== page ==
“Yes, I imagine you’ll want to know how.   I have a trained falcon that I would attach messages to, rolled on paper in a special pouch around his leg.   Then I’d release him once a week and he’d be sent back the next morning by my people.”

“Well, why reveal your true self now?”  Zaeya asked.

“None of you knew who I was, so none of what I’ve seen tonight was done to try to fool me.    What I have seen and heard is very convincing to me as an Elf and I see that there is no trickery here.   All of you are as mystified as I am.   Perhaps I can help give credibility to your case when Terib and his men arrive in a few days.”

“You know when they’re returning?”  Troem demanded.

“I know that they are discussing everything with my people and that they’ll make a decision quickly and return soon.    I was sent a message to expect their return in ‘less than a week’.”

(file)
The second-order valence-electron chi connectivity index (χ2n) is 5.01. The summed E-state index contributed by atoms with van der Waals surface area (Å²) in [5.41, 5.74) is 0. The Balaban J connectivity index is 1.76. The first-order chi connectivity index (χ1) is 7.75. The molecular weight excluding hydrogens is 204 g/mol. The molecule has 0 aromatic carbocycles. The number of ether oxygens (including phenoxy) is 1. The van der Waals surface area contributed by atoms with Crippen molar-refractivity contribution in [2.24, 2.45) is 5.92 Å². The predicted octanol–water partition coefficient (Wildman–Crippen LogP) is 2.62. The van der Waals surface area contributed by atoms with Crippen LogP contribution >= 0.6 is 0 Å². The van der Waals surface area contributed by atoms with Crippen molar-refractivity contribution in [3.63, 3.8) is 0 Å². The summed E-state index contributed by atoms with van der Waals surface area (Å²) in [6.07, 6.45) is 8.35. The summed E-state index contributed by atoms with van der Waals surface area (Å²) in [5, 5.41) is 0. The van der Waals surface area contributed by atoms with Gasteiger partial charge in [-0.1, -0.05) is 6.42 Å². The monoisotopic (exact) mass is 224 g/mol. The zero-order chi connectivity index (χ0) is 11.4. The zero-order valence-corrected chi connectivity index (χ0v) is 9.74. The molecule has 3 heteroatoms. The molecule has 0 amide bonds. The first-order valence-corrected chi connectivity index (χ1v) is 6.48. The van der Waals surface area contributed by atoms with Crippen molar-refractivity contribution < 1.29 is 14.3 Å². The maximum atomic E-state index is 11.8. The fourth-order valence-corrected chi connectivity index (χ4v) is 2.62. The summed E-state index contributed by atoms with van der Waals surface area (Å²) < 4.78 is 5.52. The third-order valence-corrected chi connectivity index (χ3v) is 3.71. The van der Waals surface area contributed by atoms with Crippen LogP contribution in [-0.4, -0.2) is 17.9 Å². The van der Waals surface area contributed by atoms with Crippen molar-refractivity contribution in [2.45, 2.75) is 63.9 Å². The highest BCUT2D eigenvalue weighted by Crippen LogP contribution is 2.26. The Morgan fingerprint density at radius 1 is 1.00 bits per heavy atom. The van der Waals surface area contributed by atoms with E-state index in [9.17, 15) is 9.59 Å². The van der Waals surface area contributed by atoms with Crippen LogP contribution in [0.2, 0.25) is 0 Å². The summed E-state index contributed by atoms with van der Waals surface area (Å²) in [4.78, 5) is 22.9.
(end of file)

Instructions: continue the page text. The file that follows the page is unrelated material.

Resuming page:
“Well, what is your opinion on all of this?   Applemint and I saw the apparition and she gave us the magic coffer and prophesized about us.   We learned a lot of…amazing…things,” He glanced at the girl, for they had not told the assembly the prophesy about their daughter.

“I’d say one form of proof that might convince my people would be to see if anyone else can wear the armor or use…or even summon…the sword.   If only Lady Applemint can do it, that would be very convincing.”

Gevin grinned at the girl, “Well, Lady Applemint, do you have any objections?”

“None at all - the first logical candidate, I’d think, would be my grandma, Tori, who would be nearer to the Queen in blood than I was and if the armor only responds to someone of  Queen Ylvelia’s blood, rather than to me specifically, then we’ll know.”